A transcriptionist or typist is often involved in repetitive work and meeting very tight deadlines. A typist is either looking at the text to be copy-typed or a transcriptionist listening to recorded speech and typing the text spoken. When undertaking the transcription or typing process, there are things that you can do to help you obtain better productivity, efficiency and accuracy.
As a touch-typist and transcriptionist with over 20 years experience, to help you achieve a higher capacity in the production of transcripts or copy typing text, I will give you my top 5 secrets to increase your typing productivity and speed.
Before starting any work at all prepare your workstation to the correct ergonomics for your stature. Preferably work with an ergonomic keyboard too. This is a picture of the ideal workstation set-up to prevent any strains on your joints through repetitive typing work.
2. Take regular and frequent breaks. I personally like to take a break from typing or transcription every 20 minutes for 5 minutes. Recommendations by the University of New South Wales in Australia also recommend taking breaks every 20-30 minutes, if only for 2-3 minutes. This gives you chance to stretch, give your eyes and ears a break too. Even after just a couple of minutes not listening to someone speak, or looking at the text to be typed, is enough to recharge and carry on more productively.
3. If you are a transcriptionist and using specialist software, such as Express Scribe Professional, make sure everything is set-up correctly and to your specification. Test your foot pedal is ready to use to what you are used to. When I am transcribing I like to have it set to jump 5 seconds back for if I don’t catch what the person said the first time round. Listen to the first few minutes of the audio and adjust the replay speed according to your typing speed and the rate of speech that is being spoken. Check there is no background noise, if there is, some software players have ‘background noise reduction’ feature such as Express Scribe Professional. Alternatively, if that hasn’t had an effect or has helped but not cleared the audio up completely try an online converter such as www.online-convert.com. I have found from past experience that converting an audio can sometimes help clear any background or interference noise. If it is not in a mp3 format I will always convert an audio into the mp3 format and then perform the background noise reduction feature again.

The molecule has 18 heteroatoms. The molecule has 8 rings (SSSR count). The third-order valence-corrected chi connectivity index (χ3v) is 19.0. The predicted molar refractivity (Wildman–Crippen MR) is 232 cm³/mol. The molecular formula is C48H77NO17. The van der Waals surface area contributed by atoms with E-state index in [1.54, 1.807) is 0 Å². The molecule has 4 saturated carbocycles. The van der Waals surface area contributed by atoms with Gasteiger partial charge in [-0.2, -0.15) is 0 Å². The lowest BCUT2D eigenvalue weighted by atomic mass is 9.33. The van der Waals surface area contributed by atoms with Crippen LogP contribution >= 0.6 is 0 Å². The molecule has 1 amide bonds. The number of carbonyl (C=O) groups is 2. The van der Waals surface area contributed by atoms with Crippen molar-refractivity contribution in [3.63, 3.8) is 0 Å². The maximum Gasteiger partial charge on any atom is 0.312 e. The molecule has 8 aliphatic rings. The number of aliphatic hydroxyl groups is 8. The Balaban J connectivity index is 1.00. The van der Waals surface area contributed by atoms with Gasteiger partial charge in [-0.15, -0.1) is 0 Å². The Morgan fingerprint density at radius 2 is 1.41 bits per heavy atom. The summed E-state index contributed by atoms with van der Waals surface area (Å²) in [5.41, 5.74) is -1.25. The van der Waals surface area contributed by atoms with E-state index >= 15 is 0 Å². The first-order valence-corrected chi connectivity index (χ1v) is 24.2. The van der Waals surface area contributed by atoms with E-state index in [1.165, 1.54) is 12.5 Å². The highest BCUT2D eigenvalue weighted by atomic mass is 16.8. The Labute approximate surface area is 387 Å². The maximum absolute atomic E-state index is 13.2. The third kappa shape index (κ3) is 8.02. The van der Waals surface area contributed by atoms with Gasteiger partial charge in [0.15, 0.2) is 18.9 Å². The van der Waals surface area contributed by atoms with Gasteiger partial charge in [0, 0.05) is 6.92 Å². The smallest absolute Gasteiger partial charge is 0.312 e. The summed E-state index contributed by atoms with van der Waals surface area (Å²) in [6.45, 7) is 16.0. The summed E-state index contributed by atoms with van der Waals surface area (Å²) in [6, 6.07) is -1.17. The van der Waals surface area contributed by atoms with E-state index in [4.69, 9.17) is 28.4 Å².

4. Check with your client the purpose of the transcript. If you are transcribing a video it may be prudent to produce the transcript in a text (.txt) file and not a word document if it is being used for closed captions. Syncing the speech with the text is much easier. If it is to be produced in a Word document utilise the auto-correct and find/replace if you need to perform several replacements of a word.
5. Ask your client for the names involved in the audio or how they would like them referred to in the transcript if more than one speaker. Before commencing also enquire as to whether there is any specialist terminology you should be aware of, and/or any websites that may help with research if you cannot quite make out the word.
So there are my five secrets to help you type more accurately and transcribe more productively. Even taking regular breaks may seem like it is time you could be transcribing, as many transcriptionists have to work to tight deadlines. This may feel the case, but in reality, because you have taken even just 2 minutes away from listening, you will return to your keyboard and foot pedal and type more productively because of it. From many years experience working from work as a typist and transcriptionist, I know that frequent breaks and the correct ergonomics, preferably with an ergonomic keyboard too, are instantly going to help you be more productive and complete the work much quicker.
Please don’t hesitate to use the ‘contact me’ form if you would like to ask any questions about transcription, typing or my virtual assistant services that I can offer.